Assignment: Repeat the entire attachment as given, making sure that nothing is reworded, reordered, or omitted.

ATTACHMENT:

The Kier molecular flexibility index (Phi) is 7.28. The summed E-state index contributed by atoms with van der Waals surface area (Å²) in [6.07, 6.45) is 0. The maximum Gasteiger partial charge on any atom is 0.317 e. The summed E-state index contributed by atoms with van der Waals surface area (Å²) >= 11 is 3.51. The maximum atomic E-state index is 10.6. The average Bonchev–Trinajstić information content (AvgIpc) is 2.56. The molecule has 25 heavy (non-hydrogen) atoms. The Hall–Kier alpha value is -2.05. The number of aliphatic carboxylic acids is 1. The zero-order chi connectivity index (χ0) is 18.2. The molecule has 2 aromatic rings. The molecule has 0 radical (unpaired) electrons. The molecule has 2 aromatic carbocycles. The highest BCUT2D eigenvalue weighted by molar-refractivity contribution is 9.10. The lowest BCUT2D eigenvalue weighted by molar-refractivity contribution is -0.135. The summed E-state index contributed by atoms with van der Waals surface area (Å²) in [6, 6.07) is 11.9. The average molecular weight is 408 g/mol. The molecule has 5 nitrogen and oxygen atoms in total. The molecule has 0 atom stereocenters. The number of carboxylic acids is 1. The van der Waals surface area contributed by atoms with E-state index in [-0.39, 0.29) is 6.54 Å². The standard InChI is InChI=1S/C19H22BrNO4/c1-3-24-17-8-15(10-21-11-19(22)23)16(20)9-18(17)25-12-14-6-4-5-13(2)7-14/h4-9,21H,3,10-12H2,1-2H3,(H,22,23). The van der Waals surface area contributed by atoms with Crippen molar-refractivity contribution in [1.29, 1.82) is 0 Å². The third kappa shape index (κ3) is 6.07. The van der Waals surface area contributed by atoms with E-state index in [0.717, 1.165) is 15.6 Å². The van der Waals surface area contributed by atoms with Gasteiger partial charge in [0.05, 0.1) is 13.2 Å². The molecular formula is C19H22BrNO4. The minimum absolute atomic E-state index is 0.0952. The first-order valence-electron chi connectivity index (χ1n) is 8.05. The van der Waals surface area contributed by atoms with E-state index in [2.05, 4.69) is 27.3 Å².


The Kier molecular flexibility index (Phi) is 7.28. The summed E-state index contributed by atoms with van der Waals surface area (Å²) in [6.07, 6.45) is 0. The maximum Gasteiger partial charge on any atom is 0.317 e. The summed E-state index contributed by atoms with van der Waals surface area (Å²) >= 11 is 3.51. The maximum atomic E-state index is 10.6. The average Bonchev–Trinajstić information content (AvgIpc) is 2.56. The molecule has 25 heavy (non-hydrogen) atoms. The Hall–Kier alpha value is -2.05. The number of aliphatic carboxylic acids is 1. The zero-order chi connectivity index (χ0) is 18.2. The molecule has 2 aromatic rings. The molecule has 0 radical (unpaired) electrons. The molecule has 2 aromatic carbocycles. The highest BCUT2D eigenvalue weighted by molar-refractivity contribution is 9.10. The lowest BCUT2D eigenvalue weighted by molar-refractivity contribution is -0.135. The summed E-state index contributed by atoms with van der Waals surface area (Å²) in [6, 6.07) is 11.9. The average molecular weight is 408 g/mol. The molecule has 5 nitrogen and oxygen atoms in total. The molecule has 0 atom stereocenters. The number of carboxylic acids is 1. The van der Waals surface area contributed by atoms with E-state index in [-0.39, 0.29) is 6.54 Å². The standard InChI is InChI=1S/C19H22BrNO4/c1-3-24-17-8-15(10-21-11-19(22)23)16(20)9-18(17)25-12-14-6-4-5-13(2)7-14/h4-9,21H,3,10-12H2,1-2H3,(H,22,23). The van der Waals surface area contributed by atoms with Crippen molar-refractivity contribution in [1.29, 1.82) is 0 Å². The third kappa shape index (κ3) is 6.07. The van der Waals surface area contributed by atoms with E-state index in [0.717, 1.165) is 15.6 Å². The van der Waals surface area contributed by atoms with Gasteiger partial charge in [0.05, 0.1) is 13.2 Å². The molecular formula is C19H22BrNO4. The minimum absolute atomic E-state index is 0.0952. The first-order valence-electron chi connectivity index (χ1n) is 8.05. The van der Waals surface area contributed by atoms with E-state index in [2.05, 4.69) is 27.3 Å².